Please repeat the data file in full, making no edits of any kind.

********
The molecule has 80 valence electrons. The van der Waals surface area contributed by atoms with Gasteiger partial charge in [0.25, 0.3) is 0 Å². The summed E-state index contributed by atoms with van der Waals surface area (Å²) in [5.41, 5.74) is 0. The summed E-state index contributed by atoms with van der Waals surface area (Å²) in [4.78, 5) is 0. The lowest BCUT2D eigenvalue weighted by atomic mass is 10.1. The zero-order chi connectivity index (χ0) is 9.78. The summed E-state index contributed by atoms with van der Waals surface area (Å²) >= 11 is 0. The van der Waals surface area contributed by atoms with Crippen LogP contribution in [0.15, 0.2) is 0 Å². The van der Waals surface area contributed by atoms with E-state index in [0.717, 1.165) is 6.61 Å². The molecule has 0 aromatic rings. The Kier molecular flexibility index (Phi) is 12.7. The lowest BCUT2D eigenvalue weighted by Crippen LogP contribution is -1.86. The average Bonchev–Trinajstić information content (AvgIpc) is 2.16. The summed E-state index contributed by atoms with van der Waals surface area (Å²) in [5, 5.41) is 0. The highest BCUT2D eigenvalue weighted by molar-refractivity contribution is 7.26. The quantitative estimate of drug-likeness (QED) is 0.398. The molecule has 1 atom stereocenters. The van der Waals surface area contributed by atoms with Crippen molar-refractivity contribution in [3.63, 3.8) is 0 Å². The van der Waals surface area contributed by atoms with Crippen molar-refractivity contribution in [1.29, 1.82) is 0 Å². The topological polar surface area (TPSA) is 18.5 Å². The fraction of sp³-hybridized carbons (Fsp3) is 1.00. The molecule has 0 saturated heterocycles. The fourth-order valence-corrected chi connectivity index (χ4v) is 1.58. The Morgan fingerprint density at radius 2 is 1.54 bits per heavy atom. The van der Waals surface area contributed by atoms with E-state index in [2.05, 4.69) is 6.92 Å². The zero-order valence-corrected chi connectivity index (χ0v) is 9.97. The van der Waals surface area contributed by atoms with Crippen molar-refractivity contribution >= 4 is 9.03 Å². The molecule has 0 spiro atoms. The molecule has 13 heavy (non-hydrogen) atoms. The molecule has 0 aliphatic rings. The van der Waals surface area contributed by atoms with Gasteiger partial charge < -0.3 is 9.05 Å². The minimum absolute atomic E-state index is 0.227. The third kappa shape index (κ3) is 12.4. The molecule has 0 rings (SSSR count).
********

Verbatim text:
The molecule has 80 valence electrons. The van der Waals surface area contributed by atoms with Gasteiger partial charge in [0.25, 0.3) is 0 Å². The summed E-state index contributed by atoms with van der Waals surface area (Å²) in [5.41, 5.74) is 0. The summed E-state index contributed by atoms with van der Waals surface area (Å²) in [4.78, 5) is 0. The lowest BCUT2D eigenvalue weighted by atomic mass is 10.1. The zero-order chi connectivity index (χ0) is 9.78. The summed E-state index contributed by atoms with van der Waals surface area (Å²) >= 11 is 0. The van der Waals surface area contributed by atoms with Crippen LogP contribution in [0.15, 0.2) is 0 Å². The van der Waals surface area contributed by atoms with E-state index in [0.717, 1.165) is 6.61 Å². The molecule has 0 aromatic rings. The Kier molecular flexibility index (Phi) is 12.7. The lowest BCUT2D eigenvalue weighted by Crippen LogP contribution is -1.86. The average Bonchev–Trinajstić information content (AvgIpc) is 2.16. The summed E-state index contributed by atoms with van der Waals surface area (Å²) in [5, 5.41) is 0. The highest BCUT2D eigenvalue weighted by molar-refractivity contribution is 7.26. The quantitative estimate of drug-likeness (QED) is 0.398. The molecule has 1 atom stereocenters. The van der Waals surface area contributed by atoms with Crippen molar-refractivity contribution in [3.63, 3.8) is 0 Å². The van der Waals surface area contributed by atoms with Crippen molar-refractivity contribution in [1.29, 1.82) is 0 Å². The topological polar surface area (TPSA) is 18.5 Å². The fraction of sp³-hybridized carbons (Fsp3) is 1.00. The molecule has 0 saturated heterocycles. The fourth-order valence-corrected chi connectivity index (χ4v) is 1.58. The Morgan fingerprint density at radius 2 is 1.54 bits per heavy atom. The van der Waals surface area contributed by atoms with E-state index in [2.05, 4.69) is 6.92 Å². The zero-order valence-corrected chi connectivity index (χ0v) is 9.97. The van der Waals surface area contributed by atoms with Crippen molar-refractivity contribution >= 4 is 9.03 Å². The molecule has 0 spiro atoms. The molecule has 13 heavy (non-hydrogen) atoms. The molecule has 0 aliphatic rings. The van der Waals surface area contributed by atoms with Gasteiger partial charge < -0.3 is 9.05 Å². The minimum absolute atomic E-state index is 0.227. The third kappa shape index (κ3) is 12.4. The molecule has 0 rings (SSSR count).